These natural antioxidants can be applied effectively to specific formulations and applications, as it is necessary to combine the antioxidant intimately with the carotenoid colorant to achieve meaningful stabilization. This can be simple in the case of fat-based formulations (in which antioxidant and color are readily soluble), but it is more challenging when the colorant is to be incorporated into a water-based (beverage) matrix.
More recent additions to the natural colorant palette (anthocyanins from red radish, purple sweet potato, red cabbage, and black carrot) have been found to naturally contain their own attached co-pigment (intramolecular co-pigmentation). This factor greatly enhances their stability and permits use across a greater pH range.
Other naturally occurring substances, including the aforementioned extract of rosemary, can interact with anthocyanins to form co-pigmentation complexes. These have been shown to protect the anthocyanins from degradative processes. When blended in the appropriate amounts with anthocyanin colorants such as grape skin extract, the intermolecular co-pigmentation interactions provide enhanced stability.
Food manufacturers have had access to two functional types of synthetic (FD&C) colorants. These are known as dyes, the water-soluble versions of synthetic colorants, and lakes, an oil-dispersible preparation made from the corresponding dyes. Dyes dissolve easily in water. They function by absorbing photons of light with particular energies and reemitting the energy as visible light.
Lakes, on the other hand, are not soluble except at extremes of pH, and exist as dispersions of discrete, highly colored particles. These function by reflecting light at specific wavelengths characteristic of the dye that is embedded in the particles.
Lakes are used in many applications where dyes cannot be used. They are readily dispersible in oil-based systems where dyes do not function. Their unique composition makes them useful in applications like colored icings for cake decorations. Although water is limited in frosting and icing applications, there is typically sufficient water to dissolve dyes.
While they give bright, vivid colors, they are also known to run or bleed from colored icing into the white base icing. This is because the dyes will move with the water that is present in the icing or frosting, and as the water migrates, so does the dye. As the water evaporates, the dyes are left behind, creating “patchwork” color effects.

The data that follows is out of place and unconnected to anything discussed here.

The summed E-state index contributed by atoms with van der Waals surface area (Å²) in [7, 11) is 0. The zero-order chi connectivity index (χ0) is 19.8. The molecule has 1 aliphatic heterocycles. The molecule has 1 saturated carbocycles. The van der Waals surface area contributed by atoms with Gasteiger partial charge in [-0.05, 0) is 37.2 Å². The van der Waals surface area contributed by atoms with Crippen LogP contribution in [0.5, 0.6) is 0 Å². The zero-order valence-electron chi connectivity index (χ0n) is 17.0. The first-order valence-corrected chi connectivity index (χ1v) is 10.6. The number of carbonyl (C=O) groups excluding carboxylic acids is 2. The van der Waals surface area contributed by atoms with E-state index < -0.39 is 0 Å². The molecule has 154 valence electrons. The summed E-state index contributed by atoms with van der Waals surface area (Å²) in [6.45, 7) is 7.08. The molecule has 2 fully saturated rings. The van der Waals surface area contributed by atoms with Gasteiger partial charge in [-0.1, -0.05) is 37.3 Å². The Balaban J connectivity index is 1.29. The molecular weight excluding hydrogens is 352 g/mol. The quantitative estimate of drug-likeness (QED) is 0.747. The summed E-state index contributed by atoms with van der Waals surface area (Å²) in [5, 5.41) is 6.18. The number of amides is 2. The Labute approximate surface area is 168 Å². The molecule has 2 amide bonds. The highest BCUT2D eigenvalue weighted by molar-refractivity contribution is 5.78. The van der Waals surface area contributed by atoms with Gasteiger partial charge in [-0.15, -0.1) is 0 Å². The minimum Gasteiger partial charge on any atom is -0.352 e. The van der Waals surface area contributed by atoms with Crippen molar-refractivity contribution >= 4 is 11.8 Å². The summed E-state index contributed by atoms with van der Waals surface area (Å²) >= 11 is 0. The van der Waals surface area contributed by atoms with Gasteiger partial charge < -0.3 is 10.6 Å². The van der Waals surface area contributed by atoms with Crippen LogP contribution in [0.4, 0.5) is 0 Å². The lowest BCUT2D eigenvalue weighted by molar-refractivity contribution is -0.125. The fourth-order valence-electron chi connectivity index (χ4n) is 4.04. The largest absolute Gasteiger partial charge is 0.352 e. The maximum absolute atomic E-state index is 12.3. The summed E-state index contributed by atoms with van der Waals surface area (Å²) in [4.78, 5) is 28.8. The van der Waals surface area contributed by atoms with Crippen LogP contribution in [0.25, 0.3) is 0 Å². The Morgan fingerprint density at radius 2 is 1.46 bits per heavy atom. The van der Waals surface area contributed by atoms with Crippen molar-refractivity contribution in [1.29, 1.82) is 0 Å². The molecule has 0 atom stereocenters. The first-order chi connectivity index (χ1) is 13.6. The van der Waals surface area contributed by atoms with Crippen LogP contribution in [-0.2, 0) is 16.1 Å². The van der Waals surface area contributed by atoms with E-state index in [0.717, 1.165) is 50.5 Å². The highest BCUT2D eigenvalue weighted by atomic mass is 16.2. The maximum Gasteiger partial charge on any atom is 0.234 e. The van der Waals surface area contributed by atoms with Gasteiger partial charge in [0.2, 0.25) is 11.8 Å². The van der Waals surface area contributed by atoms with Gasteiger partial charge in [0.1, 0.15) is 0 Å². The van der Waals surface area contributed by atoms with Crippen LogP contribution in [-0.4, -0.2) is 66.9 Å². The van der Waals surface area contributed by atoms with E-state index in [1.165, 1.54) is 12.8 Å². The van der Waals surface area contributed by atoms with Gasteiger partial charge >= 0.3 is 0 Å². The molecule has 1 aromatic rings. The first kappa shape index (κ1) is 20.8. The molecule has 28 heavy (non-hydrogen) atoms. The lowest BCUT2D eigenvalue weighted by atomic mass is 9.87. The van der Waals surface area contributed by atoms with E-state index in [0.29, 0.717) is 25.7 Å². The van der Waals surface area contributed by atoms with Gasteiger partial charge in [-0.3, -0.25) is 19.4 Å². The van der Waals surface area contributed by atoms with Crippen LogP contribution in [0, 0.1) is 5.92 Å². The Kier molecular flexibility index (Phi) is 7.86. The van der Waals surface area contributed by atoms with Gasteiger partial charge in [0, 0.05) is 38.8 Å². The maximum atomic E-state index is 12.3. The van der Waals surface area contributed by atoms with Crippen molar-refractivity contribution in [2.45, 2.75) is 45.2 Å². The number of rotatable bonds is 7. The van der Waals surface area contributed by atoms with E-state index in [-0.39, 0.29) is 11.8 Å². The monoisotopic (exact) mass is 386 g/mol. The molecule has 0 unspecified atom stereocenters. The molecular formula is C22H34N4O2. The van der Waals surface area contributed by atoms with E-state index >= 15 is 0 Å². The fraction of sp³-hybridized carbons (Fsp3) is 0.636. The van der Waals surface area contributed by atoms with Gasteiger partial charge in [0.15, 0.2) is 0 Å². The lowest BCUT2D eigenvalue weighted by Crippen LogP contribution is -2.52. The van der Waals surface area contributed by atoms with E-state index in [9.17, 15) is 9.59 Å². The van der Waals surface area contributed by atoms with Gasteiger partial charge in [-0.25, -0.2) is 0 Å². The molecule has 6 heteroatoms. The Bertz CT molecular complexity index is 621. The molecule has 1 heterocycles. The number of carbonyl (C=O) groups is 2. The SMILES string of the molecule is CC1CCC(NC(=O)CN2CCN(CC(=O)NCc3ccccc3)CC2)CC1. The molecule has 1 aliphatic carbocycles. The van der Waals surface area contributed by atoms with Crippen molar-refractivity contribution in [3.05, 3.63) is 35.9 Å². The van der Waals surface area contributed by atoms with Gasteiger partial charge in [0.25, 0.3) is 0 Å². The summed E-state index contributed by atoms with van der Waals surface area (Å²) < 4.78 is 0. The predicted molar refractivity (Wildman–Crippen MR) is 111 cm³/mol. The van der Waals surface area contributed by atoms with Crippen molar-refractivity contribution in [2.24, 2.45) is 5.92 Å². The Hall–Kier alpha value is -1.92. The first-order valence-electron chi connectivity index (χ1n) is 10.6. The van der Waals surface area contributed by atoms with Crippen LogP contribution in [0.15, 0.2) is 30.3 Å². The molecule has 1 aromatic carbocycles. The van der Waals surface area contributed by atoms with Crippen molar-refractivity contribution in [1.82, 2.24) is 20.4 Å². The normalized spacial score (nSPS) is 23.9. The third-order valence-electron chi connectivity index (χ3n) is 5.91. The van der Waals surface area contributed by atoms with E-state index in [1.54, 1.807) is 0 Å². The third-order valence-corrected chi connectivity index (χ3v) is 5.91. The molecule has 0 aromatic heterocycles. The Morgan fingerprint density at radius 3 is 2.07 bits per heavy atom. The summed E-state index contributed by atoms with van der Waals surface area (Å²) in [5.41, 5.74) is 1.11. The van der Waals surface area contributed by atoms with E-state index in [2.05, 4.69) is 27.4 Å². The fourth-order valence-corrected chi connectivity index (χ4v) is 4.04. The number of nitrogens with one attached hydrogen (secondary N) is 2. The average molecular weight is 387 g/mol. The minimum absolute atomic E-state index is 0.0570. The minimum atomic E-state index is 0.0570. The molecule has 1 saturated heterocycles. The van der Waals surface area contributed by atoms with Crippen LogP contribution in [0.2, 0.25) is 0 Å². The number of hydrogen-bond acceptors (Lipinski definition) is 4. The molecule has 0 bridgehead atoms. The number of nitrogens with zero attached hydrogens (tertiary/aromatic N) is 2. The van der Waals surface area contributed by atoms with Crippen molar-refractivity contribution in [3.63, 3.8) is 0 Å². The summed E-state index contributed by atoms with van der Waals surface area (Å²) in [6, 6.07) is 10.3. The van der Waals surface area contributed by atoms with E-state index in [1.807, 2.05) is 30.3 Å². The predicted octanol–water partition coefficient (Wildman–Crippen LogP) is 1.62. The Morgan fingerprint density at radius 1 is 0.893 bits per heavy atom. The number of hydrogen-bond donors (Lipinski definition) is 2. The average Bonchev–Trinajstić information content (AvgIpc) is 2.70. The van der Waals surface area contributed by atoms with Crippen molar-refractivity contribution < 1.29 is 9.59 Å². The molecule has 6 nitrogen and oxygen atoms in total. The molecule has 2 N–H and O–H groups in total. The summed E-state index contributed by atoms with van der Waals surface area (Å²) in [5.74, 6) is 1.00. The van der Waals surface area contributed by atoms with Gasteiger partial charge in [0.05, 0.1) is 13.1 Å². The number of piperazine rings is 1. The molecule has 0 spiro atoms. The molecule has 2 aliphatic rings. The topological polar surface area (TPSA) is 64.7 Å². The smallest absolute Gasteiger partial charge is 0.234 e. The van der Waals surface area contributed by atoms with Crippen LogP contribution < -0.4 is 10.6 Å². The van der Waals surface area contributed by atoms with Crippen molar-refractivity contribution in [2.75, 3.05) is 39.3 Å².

Lakes are made by embedding dye molecules into an insoluble substrate that holds the dye in place. This means that lakes can be used in frosting and icing applications where they limit or eliminate bleeding. They are commonly used in confections such as coated candies, where it is preferred that the color stay on the coating rather than deposit in the hand of the consumer. Lakes are also used in topical seasonings to provide characteristic appearance to spice and seasoning blends.
One to Beet
Red beet juice can be expressed directly from mature, edible beets and processed into a concentrate that delivers an appealing bright red color. It can be a suitable replacement for FD&C Red #40, but its use has been limited previously. A major barrier to more extensive use of red beet juice colorant has been instability in alkaline conditions and under high temperatures. The predominant degradation pathway for the red beet color involves water, and that degradation is accelerated by the presence of heat and alkalinity.
In the past, red beet had not been successfully used in typical baked products like cupcakes because the combination of water content and high temperatures during baking caused rapid and complete degradation. It has since been discovered that the alkaline conditions caused by standard leavening agents were probably as much a cause as the heat and water content.
By using an acidulent to balance the pH of the batter to below 6.5, the ability of red beet colorant to survive baking conditions is greatly improved. Of course, this can affect the leavening system, so a careful balance must be struck.
“Red velvet” baked goods are popular and, historically, they were given their characteristic red hue with relatively high application rates of FD&C Red #40. There has been substantial demand for a natural replacement, but attempts to use red beet juice generally met with failure. The leavening system played a part by elevating the pH of the batter, but it turns out that alkalized cocoa powder, which is used at high levels in the application, also prevented the successful use of red beet colorant.
By lowering the pH of the batter to below 6.5, it is possible to achieve a stable color in red velvet cupcakes using red beet colorant. Again, caution must be taken to balance the needs of the leavening system against the pH conditions. Leavening is not as effective under even mildly acidic conditions.
Red beet can also be used to color hard-boiled candies, even though high temperatures are involved in the manufacturing process. This seems to be because the presence of water is greatly reduced in the final stages of manufacturing. That condition apparently short-circuits the thermal degradation pathway.
A Mellower Yellow